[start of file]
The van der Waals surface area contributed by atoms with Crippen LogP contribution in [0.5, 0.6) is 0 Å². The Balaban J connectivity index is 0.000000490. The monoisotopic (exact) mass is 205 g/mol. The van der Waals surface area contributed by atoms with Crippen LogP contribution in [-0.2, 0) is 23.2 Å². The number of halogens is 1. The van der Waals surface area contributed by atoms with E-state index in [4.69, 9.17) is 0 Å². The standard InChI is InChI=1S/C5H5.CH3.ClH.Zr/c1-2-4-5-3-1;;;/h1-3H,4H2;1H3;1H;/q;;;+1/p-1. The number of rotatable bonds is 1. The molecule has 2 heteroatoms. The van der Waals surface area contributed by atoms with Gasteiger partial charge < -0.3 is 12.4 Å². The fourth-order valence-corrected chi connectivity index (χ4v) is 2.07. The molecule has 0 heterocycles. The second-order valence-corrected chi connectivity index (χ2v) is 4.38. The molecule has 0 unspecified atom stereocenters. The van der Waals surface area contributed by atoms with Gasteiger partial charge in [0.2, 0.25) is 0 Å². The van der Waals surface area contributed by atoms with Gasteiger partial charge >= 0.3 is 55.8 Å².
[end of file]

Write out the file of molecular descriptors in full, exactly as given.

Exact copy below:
The van der Waals surface area contributed by atoms with Crippen LogP contribution in [0.5, 0.6) is 0 Å². The Balaban J connectivity index is 0.000000490. The monoisotopic (exact) mass is 205 g/mol. The van der Waals surface area contributed by atoms with Crippen LogP contribution in [-0.2, 0) is 23.2 Å². The number of halogens is 1. The van der Waals surface area contributed by atoms with E-state index in [4.69, 9.17) is 0 Å². The standard InChI is InChI=1S/C5H5.CH3.ClH.Zr/c1-2-4-5-3-1;;;/h1-3H,4H2;1H3;1H;/q;;;+1/p-1. The number of rotatable bonds is 1. The molecule has 2 heteroatoms. The van der Waals surface area contributed by atoms with Gasteiger partial charge < -0.3 is 12.4 Å². The fourth-order valence-corrected chi connectivity index (χ4v) is 2.07. The molecule has 0 heterocycles. The second-order valence-corrected chi connectivity index (χ2v) is 4.38. The molecule has 0 unspecified atom stereocenters. The van der Waals surface area contributed by atoms with Gasteiger partial charge in [0.2, 0.25) is 0 Å². The van der Waals surface area contributed by atoms with Gasteiger partial charge >= 0.3 is 55.8 Å².